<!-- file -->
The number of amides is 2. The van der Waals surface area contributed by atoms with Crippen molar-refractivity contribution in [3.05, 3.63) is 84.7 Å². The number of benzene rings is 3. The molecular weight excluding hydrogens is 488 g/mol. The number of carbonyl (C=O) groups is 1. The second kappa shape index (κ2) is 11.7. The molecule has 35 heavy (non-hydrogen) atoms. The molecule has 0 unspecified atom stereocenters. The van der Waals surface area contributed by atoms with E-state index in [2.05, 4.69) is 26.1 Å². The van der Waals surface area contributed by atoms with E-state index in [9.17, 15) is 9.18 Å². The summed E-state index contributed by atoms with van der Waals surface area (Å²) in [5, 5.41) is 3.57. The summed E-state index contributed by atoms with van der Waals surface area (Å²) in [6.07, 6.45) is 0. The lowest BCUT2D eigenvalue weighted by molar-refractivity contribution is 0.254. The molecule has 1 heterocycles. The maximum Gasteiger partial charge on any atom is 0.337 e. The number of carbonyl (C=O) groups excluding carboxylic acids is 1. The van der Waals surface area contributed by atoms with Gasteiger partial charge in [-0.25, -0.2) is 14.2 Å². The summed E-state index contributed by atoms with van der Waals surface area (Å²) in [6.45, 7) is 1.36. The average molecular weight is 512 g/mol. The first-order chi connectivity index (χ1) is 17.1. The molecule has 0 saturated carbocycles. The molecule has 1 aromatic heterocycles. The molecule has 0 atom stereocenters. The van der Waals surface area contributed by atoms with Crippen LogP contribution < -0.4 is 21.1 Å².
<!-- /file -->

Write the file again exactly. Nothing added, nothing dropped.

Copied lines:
The number of amides is 2. The van der Waals surface area contributed by atoms with Crippen molar-refractivity contribution in [3.05, 3.63) is 84.7 Å². The number of benzene rings is 3. The molecular weight excluding hydrogens is 488 g/mol. The number of carbonyl (C=O) groups is 1. The second kappa shape index (κ2) is 11.7. The molecule has 35 heavy (non-hydrogen) atoms. The molecule has 0 unspecified atom stereocenters. The van der Waals surface area contributed by atoms with E-state index in [2.05, 4.69) is 26.1 Å². The van der Waals surface area contributed by atoms with E-state index in [9.17, 15) is 9.18 Å². The summed E-state index contributed by atoms with van der Waals surface area (Å²) in [5, 5.41) is 3.57. The summed E-state index contributed by atoms with van der Waals surface area (Å²) in [6.07, 6.45) is 0. The lowest BCUT2D eigenvalue weighted by molar-refractivity contribution is 0.254. The molecule has 1 heterocycles. The maximum Gasteiger partial charge on any atom is 0.337 e. The number of carbonyl (C=O) groups excluding carboxylic acids is 1. The van der Waals surface area contributed by atoms with Gasteiger partial charge in [-0.25, -0.2) is 14.2 Å². The summed E-state index contributed by atoms with van der Waals surface area (Å²) in [6.45, 7) is 1.36. The average molecular weight is 512 g/mol. The first-order chi connectivity index (χ1) is 17.1. The molecule has 0 saturated carbocycles. The molecule has 1 aromatic heterocycles. The molecule has 0 atom stereocenters. The van der Waals surface area contributed by atoms with Crippen LogP contribution < -0.4 is 21.1 Å².